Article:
Positivity and Ender’s game

Some readers complain, not without reason, that this blog tends to be rather negative. And yet, as most regulars know, I am not a negative or pessimistic individual. As a matter of fact, I quite enjoy my daily life and I am thankful every single day for the small joys that fill them.

One of them was today. The last three soccer seasons have been rough on Ender, as our small, but successful club merged with two larger ones, he had to learn how to play for coaches to whom he was not related, (and more problematic, were considerably less disciplined and brilliant), he was injured, he was ill, and finally, he transferred clubs. His injuries cost him an entire season, which set him back badly, and the preference for giant adult-sized goalies meant that he had no choice but to move to a position on the field for which he was ill-prepared if he wanted to continue to play soccer.

But he has stubbornly persevered throughout. Last year, he made the change from third-string goalie who wasn’t on the game squad to utility midfielder who only got to play in one indoor tournament and one friendly. This year, thanks to the short-term ineligibility of a starting midfielder, he was named to the game squad and brought in as a defensive substitute at halftime of the first game. He made many mistakes, but even so, managed to completely shut down the opponent’s star striker, who had scored three goals in the first half.

After a long, post-game family lecture on the concept of “contingency” utilizing the white board – a defender must mark his man until a more imminent threat to goal presents itself, at which point the defender must immediately leave his man in order to attack the threat – he improved enough in the second half of the second game to merit starting the third one. After each game, we reviewed his mistakes and successes, then discussed how those mistakes could be avoided in the next game.

By the fourth game, he was not only starting, but returning in the second half to play central defense when the defensive captain needed a break. There were, of course, ups and downs as the season progressed, such the frenetic and ultimately disastrous melee in front of goal that inspired this in-game dialogue.

Vox: “You’re panicking under pressure. Look where you clear the ball, don’t just kick it. You have to calm down.”

Ender: “You’re not HELPING!”

But despite a few setbacks, Ender’s performance improved to the point that the opponents began to focus their attack down the other side and he began being able to start moving forward to support the attack. On more than one occasion, he managed to take the ball from the opposing attacker, beat a midfielder, then hit a friendly attacker with a long pass leading to a corner kick or a goal. By the end of the first half of the season, he was not only starting on the defense’s left side, but playing most of the second half as well, being recognized as the team’s second-best defender.

Still, things did not look good for his team leading up to the last game in the championship. They had lost two games in a row to the first- and second-place teams, and the defensive captain first got into a fight with Ender, then got into a (very foolhardy) fight with the (very oversized) first-string goalie before being thrown out of the last practice by the coach, who also happened to be his father.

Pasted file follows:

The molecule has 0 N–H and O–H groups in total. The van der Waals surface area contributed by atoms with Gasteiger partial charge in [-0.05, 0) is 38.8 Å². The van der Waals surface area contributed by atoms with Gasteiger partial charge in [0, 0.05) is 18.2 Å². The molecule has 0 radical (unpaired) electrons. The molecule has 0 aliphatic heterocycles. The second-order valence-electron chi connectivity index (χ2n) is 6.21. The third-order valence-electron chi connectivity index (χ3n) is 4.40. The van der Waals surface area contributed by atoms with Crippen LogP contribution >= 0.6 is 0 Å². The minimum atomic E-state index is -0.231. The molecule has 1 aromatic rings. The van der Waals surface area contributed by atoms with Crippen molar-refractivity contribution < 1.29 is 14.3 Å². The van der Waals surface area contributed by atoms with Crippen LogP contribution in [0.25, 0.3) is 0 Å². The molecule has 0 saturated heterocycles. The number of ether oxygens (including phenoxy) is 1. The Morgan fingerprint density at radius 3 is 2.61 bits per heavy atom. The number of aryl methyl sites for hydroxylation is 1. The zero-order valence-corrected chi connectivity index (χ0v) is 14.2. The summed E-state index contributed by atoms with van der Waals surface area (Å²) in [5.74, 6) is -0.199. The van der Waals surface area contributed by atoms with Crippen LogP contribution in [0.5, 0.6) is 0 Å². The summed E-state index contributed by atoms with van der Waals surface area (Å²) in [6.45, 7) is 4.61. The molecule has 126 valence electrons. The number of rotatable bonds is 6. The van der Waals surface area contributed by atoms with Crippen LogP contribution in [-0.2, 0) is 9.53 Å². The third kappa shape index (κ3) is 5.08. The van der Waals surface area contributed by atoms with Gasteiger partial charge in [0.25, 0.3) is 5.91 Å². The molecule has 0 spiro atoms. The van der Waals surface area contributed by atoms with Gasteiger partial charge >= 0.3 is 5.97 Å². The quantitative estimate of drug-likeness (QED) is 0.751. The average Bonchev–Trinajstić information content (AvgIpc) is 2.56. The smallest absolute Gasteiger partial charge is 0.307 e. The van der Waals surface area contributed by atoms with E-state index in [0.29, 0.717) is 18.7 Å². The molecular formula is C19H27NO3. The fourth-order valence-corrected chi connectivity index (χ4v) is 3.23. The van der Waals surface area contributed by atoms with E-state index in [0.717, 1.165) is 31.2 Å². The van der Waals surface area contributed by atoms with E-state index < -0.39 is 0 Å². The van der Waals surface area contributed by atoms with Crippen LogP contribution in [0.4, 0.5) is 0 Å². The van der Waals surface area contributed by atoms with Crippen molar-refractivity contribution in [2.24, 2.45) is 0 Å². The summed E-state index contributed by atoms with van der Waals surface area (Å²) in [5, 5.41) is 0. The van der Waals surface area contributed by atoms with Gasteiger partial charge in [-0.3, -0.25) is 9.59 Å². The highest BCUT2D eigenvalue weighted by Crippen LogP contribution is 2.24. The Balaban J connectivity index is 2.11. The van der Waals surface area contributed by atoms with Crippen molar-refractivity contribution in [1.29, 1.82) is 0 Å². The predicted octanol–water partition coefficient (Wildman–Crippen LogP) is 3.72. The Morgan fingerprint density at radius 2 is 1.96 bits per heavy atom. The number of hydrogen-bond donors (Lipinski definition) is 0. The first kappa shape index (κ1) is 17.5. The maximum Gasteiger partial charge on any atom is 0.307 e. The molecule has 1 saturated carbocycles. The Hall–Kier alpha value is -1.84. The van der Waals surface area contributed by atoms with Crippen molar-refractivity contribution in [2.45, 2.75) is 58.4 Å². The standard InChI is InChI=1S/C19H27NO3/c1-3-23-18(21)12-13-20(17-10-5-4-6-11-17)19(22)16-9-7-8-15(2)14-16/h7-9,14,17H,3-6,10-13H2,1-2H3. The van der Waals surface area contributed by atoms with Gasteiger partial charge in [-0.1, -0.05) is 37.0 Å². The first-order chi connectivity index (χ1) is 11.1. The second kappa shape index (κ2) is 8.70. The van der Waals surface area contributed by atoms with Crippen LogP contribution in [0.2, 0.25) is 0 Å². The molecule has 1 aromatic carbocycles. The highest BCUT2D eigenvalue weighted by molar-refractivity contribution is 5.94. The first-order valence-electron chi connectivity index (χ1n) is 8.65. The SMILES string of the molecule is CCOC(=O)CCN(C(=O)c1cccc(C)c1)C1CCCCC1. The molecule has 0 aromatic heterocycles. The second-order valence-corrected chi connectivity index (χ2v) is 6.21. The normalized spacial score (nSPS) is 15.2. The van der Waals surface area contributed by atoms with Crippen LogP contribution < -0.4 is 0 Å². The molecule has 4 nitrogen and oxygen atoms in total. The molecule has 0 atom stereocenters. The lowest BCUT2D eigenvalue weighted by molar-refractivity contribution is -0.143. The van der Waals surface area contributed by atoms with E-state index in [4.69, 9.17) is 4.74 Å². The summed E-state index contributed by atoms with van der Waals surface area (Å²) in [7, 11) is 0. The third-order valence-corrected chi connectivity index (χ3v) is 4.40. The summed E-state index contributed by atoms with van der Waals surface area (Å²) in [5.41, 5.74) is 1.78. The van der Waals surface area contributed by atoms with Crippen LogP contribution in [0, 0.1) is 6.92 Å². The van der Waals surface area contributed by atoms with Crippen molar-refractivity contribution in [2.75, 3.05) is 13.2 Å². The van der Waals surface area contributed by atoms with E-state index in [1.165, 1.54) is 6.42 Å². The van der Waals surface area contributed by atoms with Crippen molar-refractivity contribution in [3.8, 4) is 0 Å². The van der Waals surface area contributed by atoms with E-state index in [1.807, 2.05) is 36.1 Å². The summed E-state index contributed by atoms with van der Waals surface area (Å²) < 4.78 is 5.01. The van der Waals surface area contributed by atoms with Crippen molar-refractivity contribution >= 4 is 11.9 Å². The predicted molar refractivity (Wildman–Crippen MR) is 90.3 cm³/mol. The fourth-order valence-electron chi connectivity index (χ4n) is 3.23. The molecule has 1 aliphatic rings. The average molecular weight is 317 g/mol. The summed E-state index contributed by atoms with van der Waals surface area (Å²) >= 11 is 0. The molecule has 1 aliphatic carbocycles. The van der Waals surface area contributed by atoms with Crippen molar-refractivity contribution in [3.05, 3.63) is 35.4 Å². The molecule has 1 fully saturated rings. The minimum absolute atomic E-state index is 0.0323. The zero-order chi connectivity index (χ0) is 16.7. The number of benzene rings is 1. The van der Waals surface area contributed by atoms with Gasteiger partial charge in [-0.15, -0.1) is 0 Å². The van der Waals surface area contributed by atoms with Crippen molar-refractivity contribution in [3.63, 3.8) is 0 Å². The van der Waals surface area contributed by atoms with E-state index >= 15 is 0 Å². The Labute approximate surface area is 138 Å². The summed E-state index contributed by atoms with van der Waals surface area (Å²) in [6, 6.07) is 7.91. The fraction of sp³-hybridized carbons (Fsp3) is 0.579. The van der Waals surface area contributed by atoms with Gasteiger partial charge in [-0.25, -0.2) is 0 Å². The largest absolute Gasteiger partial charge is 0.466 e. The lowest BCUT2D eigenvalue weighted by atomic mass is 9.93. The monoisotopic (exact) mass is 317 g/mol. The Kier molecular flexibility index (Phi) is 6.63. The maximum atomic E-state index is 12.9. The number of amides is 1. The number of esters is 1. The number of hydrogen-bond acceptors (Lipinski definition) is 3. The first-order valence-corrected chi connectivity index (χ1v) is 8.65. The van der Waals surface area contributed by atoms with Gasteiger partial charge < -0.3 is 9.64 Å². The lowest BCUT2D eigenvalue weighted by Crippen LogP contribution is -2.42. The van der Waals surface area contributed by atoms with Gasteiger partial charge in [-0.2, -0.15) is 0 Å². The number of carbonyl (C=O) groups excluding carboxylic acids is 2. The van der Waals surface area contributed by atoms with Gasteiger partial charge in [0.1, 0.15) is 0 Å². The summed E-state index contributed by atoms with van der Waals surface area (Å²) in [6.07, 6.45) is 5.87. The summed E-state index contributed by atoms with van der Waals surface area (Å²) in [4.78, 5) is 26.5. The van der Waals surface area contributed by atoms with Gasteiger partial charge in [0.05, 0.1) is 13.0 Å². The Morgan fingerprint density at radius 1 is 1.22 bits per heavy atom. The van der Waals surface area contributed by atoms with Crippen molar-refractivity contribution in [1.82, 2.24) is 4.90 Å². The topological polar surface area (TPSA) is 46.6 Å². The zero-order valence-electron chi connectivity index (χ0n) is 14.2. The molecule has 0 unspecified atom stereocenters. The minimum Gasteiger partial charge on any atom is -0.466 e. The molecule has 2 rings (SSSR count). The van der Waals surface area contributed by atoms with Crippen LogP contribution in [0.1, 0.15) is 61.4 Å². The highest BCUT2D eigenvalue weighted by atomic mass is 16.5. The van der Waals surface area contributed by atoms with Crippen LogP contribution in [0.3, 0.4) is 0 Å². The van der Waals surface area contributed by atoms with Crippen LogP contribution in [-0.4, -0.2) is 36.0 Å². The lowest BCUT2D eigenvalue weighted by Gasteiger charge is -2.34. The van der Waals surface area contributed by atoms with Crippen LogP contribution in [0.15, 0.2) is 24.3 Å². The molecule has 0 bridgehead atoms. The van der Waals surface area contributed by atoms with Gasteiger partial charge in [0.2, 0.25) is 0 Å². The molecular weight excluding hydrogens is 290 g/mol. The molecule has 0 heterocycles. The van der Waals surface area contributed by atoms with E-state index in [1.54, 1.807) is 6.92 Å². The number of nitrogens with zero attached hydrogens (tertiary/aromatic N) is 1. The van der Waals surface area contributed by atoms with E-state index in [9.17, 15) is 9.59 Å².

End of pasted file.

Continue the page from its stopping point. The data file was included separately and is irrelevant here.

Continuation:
But the final game of the autumn half got off to a good start today as Jet, the team’s best player, uncharacteristically managed to finish cleanly in the first minute of the game. The opponents came right back, however, and attacked down the right side, passing the ball past the outnumbered central defender to a striker running onto the ball. The striker had a very good angle to beat the goalie and took a hard shot… only to have it blocked by Ender coming off his man at exactly the right moment.

Ten minutes later, his team had scored twice more and the game was all but over. At one point, a speedy attacker beat him around the left side, the defensive captain moved over to help, and Ender immediately peeled off to cover the captain’s vacant position in the center. The captain won the ball, passed the ball up the field, and the two boys smoothly switched positions again. The coach just shook his head.

“Those two don’t like each other, but they sure play well together.”

Over the course of the game, Ender created two goals and three corners with his passing, and more importantly, shut down nearly every attack attempted down the left side. (This is significant in youth soccer, since most kids are right-footed and it’s much harder for them to score if they can’t attack from what is their right.) The final score was 12-0, which meant that his team not only finished the first half of the championship on a positive note, but in fourth place as well. They may not be able to compete with the two best teams, but they are in no danger of relegation and I wouldn’t be at all surprised if they claimed third place by the end of the season.

It is a warm and sunny autumn day. Ender is happy and proud of himself. I am proud of him too, not just because he played well, but because of the character he has shown in overcoming adversity. These may be small joys, they may be small and trivial successes, but they are no less joyful for all of that. And I am no less grateful to God for the opportunity to see and share them.